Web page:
The Ankeny Veterinary Clinic is a full service companion animal healthcare provider. Our focus is the health and longevity of your pets through personalized, quality treatment, client education, and preventative medicine. In an effort to maximize transparency and understanding, we have provided detailed information about or primary services below. Please contact us with any questions and/or appointment inquiries.


Pet Examination

We certainly understand that the health of your pets is very important to you, as it is to us, and we’re here to ensure they receive the best possible care. An animal displaying obvious symptoms can be a relatively easy diagnosis, but many conditions remain seemingly asymptomatic for some time. The goal of our pet examination is to discover and treat ailments before symptoms become severe or ideally prevent them before they arise. In an effort to achieve a long, healthy life for your pets, we recommend a full wellness examination for each pet at least once per year. It is often easiest to conduct the yearly exam at the same time as annual immunizations as it is typically a quick and inherently painless process. We also recommend scheduling a checkup for newly acquired pets because this will allow us to reassure you of their health and give us a starting point for their medical records. Our pet examinations include, but are not limited to, the following:


  • Abdomen and anal sac examination to check for swellings, bloating, or any other abnormalities.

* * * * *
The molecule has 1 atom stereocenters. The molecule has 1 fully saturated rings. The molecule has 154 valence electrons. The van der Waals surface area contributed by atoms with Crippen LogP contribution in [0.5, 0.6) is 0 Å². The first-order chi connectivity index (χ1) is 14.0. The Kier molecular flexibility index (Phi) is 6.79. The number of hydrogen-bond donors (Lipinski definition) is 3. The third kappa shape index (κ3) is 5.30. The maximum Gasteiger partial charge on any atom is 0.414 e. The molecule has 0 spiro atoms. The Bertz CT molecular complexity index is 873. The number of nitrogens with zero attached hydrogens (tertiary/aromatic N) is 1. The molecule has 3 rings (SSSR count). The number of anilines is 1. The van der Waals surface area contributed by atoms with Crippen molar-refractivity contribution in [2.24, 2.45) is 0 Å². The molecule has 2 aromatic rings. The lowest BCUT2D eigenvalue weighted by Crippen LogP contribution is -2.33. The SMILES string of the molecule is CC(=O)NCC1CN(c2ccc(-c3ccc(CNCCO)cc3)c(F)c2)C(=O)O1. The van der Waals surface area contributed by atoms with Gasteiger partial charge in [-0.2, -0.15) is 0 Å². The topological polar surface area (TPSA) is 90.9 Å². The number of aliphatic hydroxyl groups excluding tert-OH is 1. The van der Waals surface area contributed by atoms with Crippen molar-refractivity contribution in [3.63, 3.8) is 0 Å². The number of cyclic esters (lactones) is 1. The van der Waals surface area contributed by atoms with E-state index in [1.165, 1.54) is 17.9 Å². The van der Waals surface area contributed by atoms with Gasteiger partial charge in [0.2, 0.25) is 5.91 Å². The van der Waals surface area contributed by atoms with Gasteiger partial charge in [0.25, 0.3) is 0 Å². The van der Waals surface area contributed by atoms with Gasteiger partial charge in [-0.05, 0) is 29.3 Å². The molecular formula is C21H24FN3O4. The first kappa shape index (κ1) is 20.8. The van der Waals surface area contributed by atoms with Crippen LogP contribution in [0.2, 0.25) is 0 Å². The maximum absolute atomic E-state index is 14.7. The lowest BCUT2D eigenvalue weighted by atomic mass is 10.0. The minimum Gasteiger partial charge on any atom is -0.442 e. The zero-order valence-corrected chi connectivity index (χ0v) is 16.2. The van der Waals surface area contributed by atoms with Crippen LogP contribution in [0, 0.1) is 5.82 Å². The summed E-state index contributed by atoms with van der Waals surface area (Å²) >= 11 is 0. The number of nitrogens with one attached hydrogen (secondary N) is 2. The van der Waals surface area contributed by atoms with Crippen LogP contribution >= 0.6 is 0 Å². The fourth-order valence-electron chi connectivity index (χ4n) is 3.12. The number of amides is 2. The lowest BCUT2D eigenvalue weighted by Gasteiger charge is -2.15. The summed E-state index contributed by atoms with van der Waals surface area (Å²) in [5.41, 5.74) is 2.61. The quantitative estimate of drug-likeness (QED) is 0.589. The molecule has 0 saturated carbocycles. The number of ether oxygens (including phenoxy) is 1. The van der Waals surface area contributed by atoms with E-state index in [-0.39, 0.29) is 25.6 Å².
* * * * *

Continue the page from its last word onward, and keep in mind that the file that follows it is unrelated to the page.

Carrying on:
• Bellybutton check in young animals to ensure there is no hernia.
  • Examination of the coat and skin – this can offer insight into the overall health.
  • Checking the genital area for any malformation.
  • Examination of the heart and lungs, checking for any irregularities such as heart murmurs.
  • Manipulation of the joints to ensure they are mobile and functioning correctly.
  • Examination of the ear canals and ear flaps for parasites, infection, growths or tumors.
  • Weight check, where dietary or exercise recommendations may also be made.
  • Examination of the eyes for discharge, redness, and/or abnormal responses to light. We will also examine the optic nerve in the back of the eye.
  • Full dental check up including looking for signs of periodontal disease and loose or broken teeth.
  • Older pets may require blood tests to check their liver, kidneys and other internal organs.
  • Fecal testing may be necessary for certain situations, in which case you may be asked to provide a stool sample from your pet. Fecal testing is conducted to check for internal parasites which live in your pets’ gastrointestinal tract. These parasites can be very detrimental to both the health of the animal and owner.


If a follow-up appointment is necessary/recommended, we will let you know and assist you in scheduling a date and time that works conveniently with your schedule.


Immunization & Parasite Control

Vaccinating your pets against disease causing pathogens is one of the most important components of sound animal healthcare. Not only can these infectious agents adversely affect the well-being of your pet, but some are even transmittable to humans. We strongly recommend annual vaccinations to help protect your pets as well as the rest of your family from numerous disease threats including: